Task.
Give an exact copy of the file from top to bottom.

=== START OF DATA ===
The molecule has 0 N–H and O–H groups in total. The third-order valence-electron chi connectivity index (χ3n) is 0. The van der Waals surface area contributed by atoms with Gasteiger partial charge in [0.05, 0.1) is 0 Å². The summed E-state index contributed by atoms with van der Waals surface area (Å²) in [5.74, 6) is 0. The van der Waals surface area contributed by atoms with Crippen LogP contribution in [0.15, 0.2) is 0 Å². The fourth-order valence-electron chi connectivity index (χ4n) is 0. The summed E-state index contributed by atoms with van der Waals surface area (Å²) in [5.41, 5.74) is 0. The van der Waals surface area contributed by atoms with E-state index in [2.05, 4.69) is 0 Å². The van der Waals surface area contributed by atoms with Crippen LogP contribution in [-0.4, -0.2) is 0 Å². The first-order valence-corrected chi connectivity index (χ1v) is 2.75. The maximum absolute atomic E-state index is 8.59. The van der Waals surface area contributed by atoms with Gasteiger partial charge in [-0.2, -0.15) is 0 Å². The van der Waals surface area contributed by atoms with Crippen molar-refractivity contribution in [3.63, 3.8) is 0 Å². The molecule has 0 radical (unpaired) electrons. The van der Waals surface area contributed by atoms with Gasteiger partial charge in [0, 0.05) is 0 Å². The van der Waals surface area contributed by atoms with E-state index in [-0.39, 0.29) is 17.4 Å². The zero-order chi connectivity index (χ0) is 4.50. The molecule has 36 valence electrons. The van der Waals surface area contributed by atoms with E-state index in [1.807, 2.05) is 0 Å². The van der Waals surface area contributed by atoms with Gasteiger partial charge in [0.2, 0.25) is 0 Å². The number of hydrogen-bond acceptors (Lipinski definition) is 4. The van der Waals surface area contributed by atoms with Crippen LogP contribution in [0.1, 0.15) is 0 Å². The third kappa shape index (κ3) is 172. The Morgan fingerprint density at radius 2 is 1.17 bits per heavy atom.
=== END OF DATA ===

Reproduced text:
The molecule has 0 N–H and O–H groups in total. The third-order valence-electron chi connectivity index (χ3n) is 0. The van der Waals surface area contributed by atoms with Gasteiger partial charge in [0.05, 0.1) is 0 Å². The summed E-state index contributed by atoms with van der Waals surface area (Å²) in [5.74, 6) is 0. The van der Waals surface area contributed by atoms with Crippen LogP contribution in [0.15, 0.2) is 0 Å². The fourth-order valence-electron chi connectivity index (χ4n) is 0. The summed E-state index contributed by atoms with van der Waals surface area (Å²) in [5.41, 5.74) is 0. The van der Waals surface area contributed by atoms with E-state index in [2.05, 4.69) is 0 Å². The van der Waals surface area contributed by atoms with Crippen LogP contribution in [-0.4, -0.2) is 0 Å². The first-order valence-corrected chi connectivity index (χ1v) is 2.75. The maximum absolute atomic E-state index is 8.59. The van der Waals surface area contributed by atoms with Gasteiger partial charge in [-0.2, -0.15) is 0 Å². The van der Waals surface area contributed by atoms with Crippen molar-refractivity contribution in [3.63, 3.8) is 0 Å². The molecule has 0 radical (unpaired) electrons. The van der Waals surface area contributed by atoms with Gasteiger partial charge in [0, 0.05) is 0 Å². The van der Waals surface area contributed by atoms with E-state index in [-0.39, 0.29) is 17.4 Å². The zero-order chi connectivity index (χ0) is 4.50. The molecule has 36 valence electrons. The van der Waals surface area contributed by atoms with E-state index in [1.807, 2.05) is 0 Å². The van der Waals surface area contributed by atoms with Gasteiger partial charge in [0.2, 0.25) is 0 Å². The number of hydrogen-bond acceptors (Lipinski definition) is 4. The van der Waals surface area contributed by atoms with Crippen LogP contribution in [0.1, 0.15) is 0 Å². The third kappa shape index (κ3) is 172. The Morgan fingerprint density at radius 2 is 1.17 bits per heavy atom.